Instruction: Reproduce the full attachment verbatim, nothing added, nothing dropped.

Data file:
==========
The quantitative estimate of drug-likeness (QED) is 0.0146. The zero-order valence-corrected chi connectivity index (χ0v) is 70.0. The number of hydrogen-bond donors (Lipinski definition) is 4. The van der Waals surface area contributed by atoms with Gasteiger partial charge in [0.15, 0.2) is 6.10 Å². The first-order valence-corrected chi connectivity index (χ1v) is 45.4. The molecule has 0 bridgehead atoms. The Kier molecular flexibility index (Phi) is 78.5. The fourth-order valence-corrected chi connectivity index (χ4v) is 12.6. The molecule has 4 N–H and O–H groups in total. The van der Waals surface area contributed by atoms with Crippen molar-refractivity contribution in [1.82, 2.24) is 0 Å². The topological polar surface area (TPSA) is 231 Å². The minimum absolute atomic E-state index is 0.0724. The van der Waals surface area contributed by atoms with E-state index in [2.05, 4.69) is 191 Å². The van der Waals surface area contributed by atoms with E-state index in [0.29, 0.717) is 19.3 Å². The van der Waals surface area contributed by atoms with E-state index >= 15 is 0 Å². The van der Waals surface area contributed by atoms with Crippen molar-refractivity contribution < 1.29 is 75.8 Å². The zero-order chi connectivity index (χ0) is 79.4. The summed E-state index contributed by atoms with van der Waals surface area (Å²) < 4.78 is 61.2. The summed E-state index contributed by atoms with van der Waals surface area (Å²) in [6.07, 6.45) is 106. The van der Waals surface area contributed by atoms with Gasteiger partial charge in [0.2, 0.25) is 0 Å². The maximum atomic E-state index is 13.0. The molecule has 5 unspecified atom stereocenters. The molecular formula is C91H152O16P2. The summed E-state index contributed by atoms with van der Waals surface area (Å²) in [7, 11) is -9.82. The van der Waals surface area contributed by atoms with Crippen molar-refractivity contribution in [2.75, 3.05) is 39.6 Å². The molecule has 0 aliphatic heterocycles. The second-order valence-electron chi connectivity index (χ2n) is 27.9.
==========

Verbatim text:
The quantitative estimate of drug-likeness (QED) is 0.0146. The zero-order valence-corrected chi connectivity index (χ0v) is 70.0. The number of hydrogen-bond donors (Lipinski definition) is 4. The van der Waals surface area contributed by atoms with Gasteiger partial charge in [0.15, 0.2) is 6.10 Å². The first-order valence-corrected chi connectivity index (χ1v) is 45.4. The molecule has 0 bridgehead atoms. The Kier molecular flexibility index (Phi) is 78.5. The fourth-order valence-corrected chi connectivity index (χ4v) is 12.6. The molecule has 4 N–H and O–H groups in total. The van der Waals surface area contributed by atoms with Crippen molar-refractivity contribution in [1.82, 2.24) is 0 Å². The topological polar surface area (TPSA) is 231 Å². The minimum absolute atomic E-state index is 0.0724. The van der Waals surface area contributed by atoms with E-state index in [2.05, 4.69) is 191 Å². The van der Waals surface area contributed by atoms with E-state index in [0.29, 0.717) is 19.3 Å². The van der Waals surface area contributed by atoms with E-state index >= 15 is 0 Å². The van der Waals surface area contributed by atoms with Crippen molar-refractivity contribution < 1.29 is 75.8 Å². The zero-order chi connectivity index (χ0) is 79.4. The summed E-state index contributed by atoms with van der Waals surface area (Å²) < 4.78 is 61.2. The summed E-state index contributed by atoms with van der Waals surface area (Å²) in [6.07, 6.45) is 106. The van der Waals surface area contributed by atoms with Gasteiger partial charge in [0.2, 0.25) is 0 Å². The maximum atomic E-state index is 13.0. The molecule has 5 unspecified atom stereocenters. The molecular formula is C91H152O16P2. The summed E-state index contributed by atoms with van der Waals surface area (Å²) in [7, 11) is -9.82. The van der Waals surface area contributed by atoms with Crippen molar-refractivity contribution in [2.75, 3.05) is 39.6 Å². The molecule has 0 aliphatic heterocycles. The second-order valence-electron chi connectivity index (χ2n) is 27.9.